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'One thing's for sure - we are desperately keen for Ulster to be strong'

Joe Schmidt and the IRFU understand that Ulster need an out-half

IT’S RARE THAT an Irish province would still be looking to sign a player in as important a position as out-half at this late stage of the season, but then it hasn’t exactly been a run-of-the-mill season.

Ulster lost their leading out-half when Paddy Jackson’s contract was revoked in April, before their attempt to bring in a foreign signing – South African playmaker Elton Jantjies – to replace him was knocked back by the IRFU.

Johnny McPhillips Johnny McPhillips was Ulster's first-choice 10 at the end of their season. Source: Morgan Treacy/INPHO

The union hoped that one of Ross Byrne or Joey Carbery would shift to Belfast to sort the problem but both players rejected the opportunity, with the former staying put in Leinster and the latter opting for a move to Munster next season.

All of this, of course, leaves Ulster still without an out-half to compliment and help develop the youthful promise of 21-year-old Johnny McPhillips.

Ireland coach Joe Schmidt fielded plenty of questions this week about Carbery heading to Munster, insisting he didn’t have a heavy influence on the move, but he was also asked about where this all leaves Ulster.

Schmidt is one of the key decision-makers in Irish rugby, although he stressed that IRFU performance director David Nucifora is the person who makes the final calls around player contracting and transfers.

For Ulster, there are two options: a non-Irish-qualified [NIQ] player or an Irish out-half from one of the other provinces.

With regards to that second option, Munster is the obvious place to look. Carbery’s arrival could swell their out-half stocks to five players when taking into account Ian Keatley, JJ Hanrahan, Bill Johnston and Tyler Bleyendaal – who Munster insist will recover from a neck injury next season.

Keatley has been strongly linked with a move to Ulster in recent weeks, although Hanrahan and Johnston might be longer-term solutions.

That said, neither 25-year-old Hanrahan or 21-year-old Johnston have the kind of experience at out-half that Ulster have lost with Jackson’s exit.

PIC Bill Johnston and Ian Keatley are part of what could be a backlog at Munster. Source: Inpho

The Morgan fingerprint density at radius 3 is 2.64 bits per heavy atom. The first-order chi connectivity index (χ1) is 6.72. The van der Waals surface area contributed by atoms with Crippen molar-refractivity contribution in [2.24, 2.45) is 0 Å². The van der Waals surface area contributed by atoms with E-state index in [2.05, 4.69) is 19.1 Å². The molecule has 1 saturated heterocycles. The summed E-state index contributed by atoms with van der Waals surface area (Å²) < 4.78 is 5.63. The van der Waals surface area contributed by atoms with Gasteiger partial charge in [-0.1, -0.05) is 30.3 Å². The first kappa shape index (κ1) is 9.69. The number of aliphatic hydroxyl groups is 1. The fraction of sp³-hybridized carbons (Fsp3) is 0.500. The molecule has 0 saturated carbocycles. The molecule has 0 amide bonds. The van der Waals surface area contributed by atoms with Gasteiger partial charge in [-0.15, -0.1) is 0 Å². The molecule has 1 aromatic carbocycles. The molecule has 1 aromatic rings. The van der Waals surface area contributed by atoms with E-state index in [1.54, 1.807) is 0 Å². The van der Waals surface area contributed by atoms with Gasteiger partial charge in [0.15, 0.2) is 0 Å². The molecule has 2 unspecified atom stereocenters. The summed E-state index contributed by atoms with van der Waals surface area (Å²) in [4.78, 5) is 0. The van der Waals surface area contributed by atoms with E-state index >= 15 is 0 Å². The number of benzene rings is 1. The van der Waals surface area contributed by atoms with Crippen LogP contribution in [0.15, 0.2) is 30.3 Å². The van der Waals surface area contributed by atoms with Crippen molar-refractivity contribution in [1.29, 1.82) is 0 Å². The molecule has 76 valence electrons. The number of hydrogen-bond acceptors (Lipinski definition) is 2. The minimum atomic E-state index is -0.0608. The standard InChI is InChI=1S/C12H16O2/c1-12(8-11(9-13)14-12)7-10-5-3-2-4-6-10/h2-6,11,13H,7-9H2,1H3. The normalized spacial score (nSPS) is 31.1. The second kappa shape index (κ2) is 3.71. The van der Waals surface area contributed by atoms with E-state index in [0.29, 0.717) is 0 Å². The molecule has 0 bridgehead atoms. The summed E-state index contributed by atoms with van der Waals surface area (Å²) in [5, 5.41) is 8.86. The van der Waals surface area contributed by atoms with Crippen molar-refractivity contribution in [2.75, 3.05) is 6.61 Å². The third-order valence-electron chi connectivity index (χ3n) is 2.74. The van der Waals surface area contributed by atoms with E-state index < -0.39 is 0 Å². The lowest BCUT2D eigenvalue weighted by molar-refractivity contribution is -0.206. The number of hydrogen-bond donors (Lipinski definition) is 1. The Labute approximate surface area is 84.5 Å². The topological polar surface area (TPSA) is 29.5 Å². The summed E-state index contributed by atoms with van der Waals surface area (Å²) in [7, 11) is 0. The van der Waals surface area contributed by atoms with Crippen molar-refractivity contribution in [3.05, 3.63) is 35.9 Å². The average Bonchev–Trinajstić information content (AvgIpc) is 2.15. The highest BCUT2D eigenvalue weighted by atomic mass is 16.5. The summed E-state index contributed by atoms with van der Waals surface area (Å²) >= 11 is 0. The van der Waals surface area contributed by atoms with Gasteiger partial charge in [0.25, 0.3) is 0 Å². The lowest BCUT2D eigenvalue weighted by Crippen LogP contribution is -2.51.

Going abroad at this stage of the season is possibly tricky, but options like Quade Cooper – another who has been linked with Ulster recently – are still available and competitions such as the Mitre 10 Cup or Currie Cup feature many talented players.

Schmidt stressed that Ireland hope to see Ulster’s out-half issue resolved, pointing out that Nucifora will be the key IRFU influence as Schmidt worries about the tour of Australia.

“That’s part of his brief,” said Schmidt. “It’s something that he will balance up and make a decision on. Is there potentially a concertina effect with the movement of Carbery?

“That’s potentially part of a solution, maybe an NIQ is another part of a solution. One thing’s for sure – we are desperately keen for Ulster to be strong. We need as many people at the top table as possible, being competitive and looking to be as good as they can be.

“I know that David Nucifora is very keen for that as well. He has the job of an impossible balancing act of trying to keep all those balls in the air and I guess there’s going to be a fair few discussions over the next few days between the provinces about what happens now.

“One of the things with Joey going, the two Ireland U20 10s, Harry [Byrne] and Conor [Dean], they’re both Leinster, Ciaran Frawley had one start in the Pro14 and was man of the match.

“One of the really good things is that those guys will emerge and step up too. That’s another bonus that’s only occurred to me now, there might be a window for some of those guys to get involved.”

David Nucifora The IRFU's David Nucifora. Source: Ryan Byrne/INPHO

Leinster, with their strong tradition of bringing through homegrown talent, will endeavour to ensure those youngsters progress, but we can be certain that they would prefer if Carbery was returning to them next season.

Ulster, meanwhile, will be hoping to get their own out-half issue resolved sooner rather than later.

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Murray Kinsella

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